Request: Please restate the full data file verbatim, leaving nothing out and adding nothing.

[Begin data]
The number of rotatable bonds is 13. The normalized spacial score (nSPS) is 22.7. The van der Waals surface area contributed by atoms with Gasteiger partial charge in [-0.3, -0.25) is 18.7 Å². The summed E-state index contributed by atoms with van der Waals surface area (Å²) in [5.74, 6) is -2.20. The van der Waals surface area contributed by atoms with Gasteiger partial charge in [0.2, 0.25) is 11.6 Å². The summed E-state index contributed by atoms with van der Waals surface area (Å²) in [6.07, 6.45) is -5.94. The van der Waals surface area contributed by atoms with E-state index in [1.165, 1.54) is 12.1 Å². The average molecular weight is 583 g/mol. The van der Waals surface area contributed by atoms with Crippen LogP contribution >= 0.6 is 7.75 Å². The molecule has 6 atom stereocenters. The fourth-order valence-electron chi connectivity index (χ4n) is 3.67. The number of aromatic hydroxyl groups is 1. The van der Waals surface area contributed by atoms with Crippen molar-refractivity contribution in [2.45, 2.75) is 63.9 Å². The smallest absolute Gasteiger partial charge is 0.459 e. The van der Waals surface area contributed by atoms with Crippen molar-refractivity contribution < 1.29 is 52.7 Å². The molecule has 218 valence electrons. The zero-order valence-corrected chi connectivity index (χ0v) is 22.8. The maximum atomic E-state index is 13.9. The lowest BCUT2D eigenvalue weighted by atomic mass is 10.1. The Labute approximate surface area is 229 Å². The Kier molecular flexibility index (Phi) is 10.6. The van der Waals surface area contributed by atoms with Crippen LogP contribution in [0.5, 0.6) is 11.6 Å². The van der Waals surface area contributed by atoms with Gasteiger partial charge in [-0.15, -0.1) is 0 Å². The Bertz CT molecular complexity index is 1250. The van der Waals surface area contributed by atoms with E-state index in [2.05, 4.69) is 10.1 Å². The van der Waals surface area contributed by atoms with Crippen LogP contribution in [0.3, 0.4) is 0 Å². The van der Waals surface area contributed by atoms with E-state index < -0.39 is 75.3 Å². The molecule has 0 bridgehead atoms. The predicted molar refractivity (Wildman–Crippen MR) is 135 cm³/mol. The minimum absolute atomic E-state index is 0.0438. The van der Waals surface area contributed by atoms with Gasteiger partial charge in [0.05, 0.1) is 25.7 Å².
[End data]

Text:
The number of rotatable bonds is 13. The normalized spacial score (nSPS) is 22.7. The van der Waals surface area contributed by atoms with Gasteiger partial charge in [-0.3, -0.25) is 18.7 Å². The summed E-state index contributed by atoms with van der Waals surface area (Å²) in [5.74, 6) is -2.20. The van der Waals surface area contributed by atoms with Gasteiger partial charge in [0.2, 0.25) is 11.6 Å². The summed E-state index contributed by atoms with van der Waals surface area (Å²) in [6.07, 6.45) is -5.94. The van der Waals surface area contributed by atoms with E-state index in [1.165, 1.54) is 12.1 Å². The average molecular weight is 583 g/mol. The van der Waals surface area contributed by atoms with Crippen LogP contribution >= 0.6 is 7.75 Å². The molecule has 6 atom stereocenters. The fourth-order valence-electron chi connectivity index (χ4n) is 3.67. The number of aromatic hydroxyl groups is 1. The van der Waals surface area contributed by atoms with Crippen molar-refractivity contribution in [2.45, 2.75) is 63.9 Å². The smallest absolute Gasteiger partial charge is 0.459 e. The van der Waals surface area contributed by atoms with Crippen molar-refractivity contribution < 1.29 is 52.7 Å². The molecule has 218 valence electrons. The zero-order valence-corrected chi connectivity index (χ0v) is 22.8. The maximum atomic E-state index is 13.9. The lowest BCUT2D eigenvalue weighted by atomic mass is 10.1. The Labute approximate surface area is 229 Å². The Kier molecular flexibility index (Phi) is 10.6. The van der Waals surface area contributed by atoms with Crippen LogP contribution in [0.5, 0.6) is 11.6 Å². The van der Waals surface area contributed by atoms with Gasteiger partial charge in [-0.15, -0.1) is 0 Å². The Bertz CT molecular complexity index is 1250. The van der Waals surface area contributed by atoms with E-state index in [2.05, 4.69) is 10.1 Å². The van der Waals surface area contributed by atoms with Crippen LogP contribution in [0.3, 0.4) is 0 Å². The van der Waals surface area contributed by atoms with E-state index < -0.39 is 75.3 Å². The molecule has 0 bridgehead atoms. The predicted molar refractivity (Wildman–Crippen MR) is 135 cm³/mol. The minimum absolute atomic E-state index is 0.0438. The van der Waals surface area contributed by atoms with Gasteiger partial charge in [0.05, 0.1) is 25.7 Å².